Friday, May 26, 2006

Episcopal bishops join opposition to marriage amendment on Capitol Hill

by John Johnson
Friday, May 26, 2006

Bishop Larry Maze of Arkansas and retired New Jersey Bishop Joe Morris Doss, now living in Louisiana, joined a diverse spectrum of clergy and religious leaders on Capitol Hill May 22 to speak against passage of the so-called “Federal Marriage Amendment” (FMA).

The bishops are part of “Clergy for Fairness,” a coalition of religious leaders working to oppose passage of an amendment to the U.S. Constitution that would define marriage. The Senate is scheduled to debate the measure during the week of June 5. Maze and Doss participated in a news conference and lobby day in Washington to express their opposition to the amendment and to ask their senators in Washington to oppose the proposal. Their participation was part of a full day of activities and a national petition effort organized by the Clergy for Fairness coalition.

“Marriage is a theological matter of first importance for the church,” Doss said during a press conference in the Dirksen Senate office building. “It raises some of the most fundamental, complex, and vexing issues of theology… Such issues demand the church’s most careful and profound deliberation, and that is to take place in our parishes, councils, seminaries, publications, and places of theological reflection. It is to take place within national and international units of each denomination and in ecumenical dialogue."

Read it all here and give thanks for bishops willing to offer this prophetic voice!


Eric Swensson said...

Hi Susan; I've seen your side's use of "prophetic" over the last few years, but could I ask you for your general definition and why you applied it here? Thanks.

more martha than mary said...

I had that same question, Eric.

revsusan said...

General definition comes from Abraham Heschel: "The job of the prophet is to comfort the afflicted and afflict the comfortable." In "Seminary 101" we explored how to balance those two calls -- the pastoral (nurturing the faithful and comforting the afflicted) and the prophetic (challenging oppressive systems and speaking truth to power on behalf of the marginalized).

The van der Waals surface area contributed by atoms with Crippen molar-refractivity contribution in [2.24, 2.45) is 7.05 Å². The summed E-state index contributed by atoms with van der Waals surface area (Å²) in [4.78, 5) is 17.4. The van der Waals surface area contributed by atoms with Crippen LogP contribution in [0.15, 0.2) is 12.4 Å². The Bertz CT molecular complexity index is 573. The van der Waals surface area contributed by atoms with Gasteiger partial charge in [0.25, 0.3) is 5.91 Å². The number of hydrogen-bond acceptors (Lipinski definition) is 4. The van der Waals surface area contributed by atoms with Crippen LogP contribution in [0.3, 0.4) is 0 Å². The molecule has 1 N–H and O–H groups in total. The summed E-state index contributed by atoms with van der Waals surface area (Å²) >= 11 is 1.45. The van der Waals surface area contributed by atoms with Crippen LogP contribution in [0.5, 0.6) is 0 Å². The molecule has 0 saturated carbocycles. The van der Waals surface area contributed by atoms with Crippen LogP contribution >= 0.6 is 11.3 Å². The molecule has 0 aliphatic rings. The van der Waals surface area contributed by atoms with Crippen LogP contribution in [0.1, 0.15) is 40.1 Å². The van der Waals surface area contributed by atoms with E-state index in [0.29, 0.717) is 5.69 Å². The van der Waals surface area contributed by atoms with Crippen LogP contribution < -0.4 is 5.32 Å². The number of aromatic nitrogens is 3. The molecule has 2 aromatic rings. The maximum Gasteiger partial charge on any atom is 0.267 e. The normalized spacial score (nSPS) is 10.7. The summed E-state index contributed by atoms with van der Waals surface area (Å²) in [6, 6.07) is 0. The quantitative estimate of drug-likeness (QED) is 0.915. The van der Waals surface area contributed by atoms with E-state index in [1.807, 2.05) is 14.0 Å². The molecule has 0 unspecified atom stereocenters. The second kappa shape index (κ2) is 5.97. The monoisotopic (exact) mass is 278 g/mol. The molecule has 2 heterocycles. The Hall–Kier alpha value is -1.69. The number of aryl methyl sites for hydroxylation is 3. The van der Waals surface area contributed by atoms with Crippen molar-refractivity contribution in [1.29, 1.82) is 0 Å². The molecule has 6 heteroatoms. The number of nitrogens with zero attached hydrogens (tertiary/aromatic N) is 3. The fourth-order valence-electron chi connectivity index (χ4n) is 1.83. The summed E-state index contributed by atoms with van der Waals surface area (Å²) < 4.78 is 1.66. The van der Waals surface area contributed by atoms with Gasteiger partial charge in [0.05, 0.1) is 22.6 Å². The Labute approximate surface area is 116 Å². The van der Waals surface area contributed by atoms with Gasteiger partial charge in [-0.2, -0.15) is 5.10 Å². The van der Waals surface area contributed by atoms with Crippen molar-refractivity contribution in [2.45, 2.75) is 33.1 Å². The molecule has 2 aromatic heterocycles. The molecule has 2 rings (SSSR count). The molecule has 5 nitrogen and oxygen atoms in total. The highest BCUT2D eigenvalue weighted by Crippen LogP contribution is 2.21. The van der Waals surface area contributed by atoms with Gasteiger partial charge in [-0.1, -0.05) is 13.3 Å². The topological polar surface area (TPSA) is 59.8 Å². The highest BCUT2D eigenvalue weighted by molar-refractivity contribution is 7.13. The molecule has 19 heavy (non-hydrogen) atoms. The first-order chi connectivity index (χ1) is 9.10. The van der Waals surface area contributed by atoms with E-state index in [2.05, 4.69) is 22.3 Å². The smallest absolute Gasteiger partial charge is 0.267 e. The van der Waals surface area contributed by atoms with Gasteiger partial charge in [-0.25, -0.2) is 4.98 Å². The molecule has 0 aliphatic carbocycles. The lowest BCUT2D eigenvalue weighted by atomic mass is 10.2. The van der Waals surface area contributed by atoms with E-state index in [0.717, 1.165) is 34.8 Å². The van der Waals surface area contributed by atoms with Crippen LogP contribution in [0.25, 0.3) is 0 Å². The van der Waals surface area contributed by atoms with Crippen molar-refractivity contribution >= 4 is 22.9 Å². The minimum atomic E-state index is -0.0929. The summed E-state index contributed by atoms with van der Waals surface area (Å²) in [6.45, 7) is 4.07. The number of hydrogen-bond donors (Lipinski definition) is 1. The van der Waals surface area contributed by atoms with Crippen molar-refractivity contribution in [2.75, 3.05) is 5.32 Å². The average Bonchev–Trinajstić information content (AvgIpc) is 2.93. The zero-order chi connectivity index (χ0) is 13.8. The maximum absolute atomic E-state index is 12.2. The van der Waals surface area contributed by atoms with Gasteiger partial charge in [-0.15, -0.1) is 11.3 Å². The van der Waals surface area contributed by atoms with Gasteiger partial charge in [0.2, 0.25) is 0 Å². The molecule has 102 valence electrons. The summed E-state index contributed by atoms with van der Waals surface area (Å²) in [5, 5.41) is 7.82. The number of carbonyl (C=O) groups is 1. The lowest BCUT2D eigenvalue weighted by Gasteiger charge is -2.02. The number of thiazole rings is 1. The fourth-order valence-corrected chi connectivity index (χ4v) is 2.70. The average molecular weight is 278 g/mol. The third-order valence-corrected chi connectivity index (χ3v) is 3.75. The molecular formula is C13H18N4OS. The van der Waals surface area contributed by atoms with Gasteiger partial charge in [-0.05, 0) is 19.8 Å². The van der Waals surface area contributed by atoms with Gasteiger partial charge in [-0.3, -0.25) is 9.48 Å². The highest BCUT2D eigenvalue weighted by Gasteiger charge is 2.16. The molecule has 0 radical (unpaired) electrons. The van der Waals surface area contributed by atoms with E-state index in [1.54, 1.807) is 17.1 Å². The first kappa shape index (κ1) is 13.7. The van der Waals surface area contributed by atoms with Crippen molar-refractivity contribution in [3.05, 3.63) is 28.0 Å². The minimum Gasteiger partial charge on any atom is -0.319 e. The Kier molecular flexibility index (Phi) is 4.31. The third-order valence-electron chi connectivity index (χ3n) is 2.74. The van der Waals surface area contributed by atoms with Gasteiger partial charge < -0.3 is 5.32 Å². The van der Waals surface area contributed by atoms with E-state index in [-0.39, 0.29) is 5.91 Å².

Why I applied it here: It is long past time for people of faith who believe in the full inclusion of all the baptized in the Body of Christ AND in equal protection for all Americans under the Constitution to speak out against this so-called "Protection of Marriage" initiative which does nothing to protect marriage and everything to perpetuate marginalization.

And let me be clear: I'm all FOR defending marriage ... have written my own Defense of Marriage platform posted on this blog and aired on Air America. But I believe in defending and protecting the VALUES that make up a marriage, not discriminating against the partners seeking to live out those values in their lives and relationships.

Hope that helps clarify.

Catherine + said...

I don't think it gets any more crystal clear than that, Susan.

Laura said...

What bothers me about your defination of a prophet is that there is no reference to Jesus Christ, the Holy Spirit, or Father God Almighty. The Holy Spirit is the leading of any phrophesies,(that are of God) they will lead and direct all people to the Risen Christ, and they will confirm what God has already laid down as Truth. It really has nothing to do with "(challenging oppressive systems and speaking truth to power on behalf of the marginalized)." That may still be apart of your mission, and even the church's mission, but it is not prophetic.

Eric Swensson said...

Susan, you cleared it up. Your use of prophetic is entirely different from the the biblical. it's not a word from the Lord, rather it is political. That's what I thought.

Of course, there's nothing wrong with being political.

Peace and all good.

revsusan said...

laura ... were the prophets of the Hebrew Scripture less prophets because they didn't speak in Trinitarian language?

eric ... help me understand where Heschel's definition of prophetic conflicts with, oh, say Nathan confronting David or even Jesus pushing the temple authorities on healing on the sabbath? And I guess I confused by the either/or of "word from the Lord" and "political" -- isn't it the case that most "words from the Lord" have political implications?